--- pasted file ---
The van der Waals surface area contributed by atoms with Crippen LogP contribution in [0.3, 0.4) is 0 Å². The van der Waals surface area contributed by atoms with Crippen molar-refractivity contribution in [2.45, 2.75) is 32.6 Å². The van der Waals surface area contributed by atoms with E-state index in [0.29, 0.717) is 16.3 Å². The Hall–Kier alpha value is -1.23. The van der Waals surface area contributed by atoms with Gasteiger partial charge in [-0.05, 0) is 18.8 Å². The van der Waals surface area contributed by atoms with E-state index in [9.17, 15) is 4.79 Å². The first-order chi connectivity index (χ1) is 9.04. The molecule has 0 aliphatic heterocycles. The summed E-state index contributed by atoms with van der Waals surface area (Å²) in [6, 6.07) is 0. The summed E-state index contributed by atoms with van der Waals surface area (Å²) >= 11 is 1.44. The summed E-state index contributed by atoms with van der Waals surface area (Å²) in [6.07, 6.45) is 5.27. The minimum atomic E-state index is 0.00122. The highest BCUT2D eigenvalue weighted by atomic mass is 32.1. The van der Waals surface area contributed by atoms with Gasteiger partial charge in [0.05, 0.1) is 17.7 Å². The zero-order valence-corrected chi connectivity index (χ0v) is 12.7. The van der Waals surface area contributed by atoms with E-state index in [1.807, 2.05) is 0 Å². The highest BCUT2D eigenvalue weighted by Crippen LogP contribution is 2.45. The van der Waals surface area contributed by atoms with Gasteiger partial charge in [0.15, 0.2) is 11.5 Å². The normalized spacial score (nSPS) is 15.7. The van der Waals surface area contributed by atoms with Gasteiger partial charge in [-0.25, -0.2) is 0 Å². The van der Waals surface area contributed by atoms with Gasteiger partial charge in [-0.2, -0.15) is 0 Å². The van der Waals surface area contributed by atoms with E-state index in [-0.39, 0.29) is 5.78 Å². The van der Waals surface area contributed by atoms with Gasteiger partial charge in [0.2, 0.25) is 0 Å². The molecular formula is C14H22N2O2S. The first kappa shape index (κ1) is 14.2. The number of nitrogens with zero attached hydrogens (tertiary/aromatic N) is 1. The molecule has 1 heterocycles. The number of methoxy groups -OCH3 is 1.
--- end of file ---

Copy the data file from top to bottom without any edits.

The van der Waals surface area contributed by atoms with Crippen LogP contribution in [0.3, 0.4) is 0 Å². The van der Waals surface area contributed by atoms with Crippen molar-refractivity contribution in [2.45, 2.75) is 32.6 Å². The van der Waals surface area contributed by atoms with E-state index in [0.29, 0.717) is 16.3 Å². The Hall–Kier alpha value is -1.23. The van der Waals surface area contributed by atoms with Gasteiger partial charge in [-0.05, 0) is 18.8 Å². The van der Waals surface area contributed by atoms with E-state index in [9.17, 15) is 4.79 Å². The first-order chi connectivity index (χ1) is 9.04. The molecule has 0 aliphatic heterocycles. The summed E-state index contributed by atoms with van der Waals surface area (Å²) in [6, 6.07) is 0. The summed E-state index contributed by atoms with van der Waals surface area (Å²) >= 11 is 1.44. The summed E-state index contributed by atoms with van der Waals surface area (Å²) in [6.07, 6.45) is 5.27. The minimum atomic E-state index is 0.00122. The highest BCUT2D eigenvalue weighted by atomic mass is 32.1. The van der Waals surface area contributed by atoms with Gasteiger partial charge in [0.05, 0.1) is 17.7 Å². The zero-order valence-corrected chi connectivity index (χ0v) is 12.7. The van der Waals surface area contributed by atoms with E-state index in [1.807, 2.05) is 0 Å². The highest BCUT2D eigenvalue weighted by Crippen LogP contribution is 2.45. The van der Waals surface area contributed by atoms with Gasteiger partial charge in [0.15, 0.2) is 11.5 Å². The normalized spacial score (nSPS) is 15.7. The van der Waals surface area contributed by atoms with Gasteiger partial charge in [-0.25, -0.2) is 0 Å². The van der Waals surface area contributed by atoms with Gasteiger partial charge in [-0.2, -0.15) is 0 Å². The van der Waals surface area contributed by atoms with E-state index in [-0.39, 0.29) is 5.78 Å². The van der Waals surface area contributed by atoms with Gasteiger partial charge in [0.2, 0.25) is 0 Å². The molecular formula is C14H22N2O2S. The first kappa shape index (κ1) is 14.2. The number of nitrogens with zero attached hydrogens (tertiary/aromatic N) is 1. The molecule has 1 heterocycles. The number of methoxy groups -OCH3 is 1.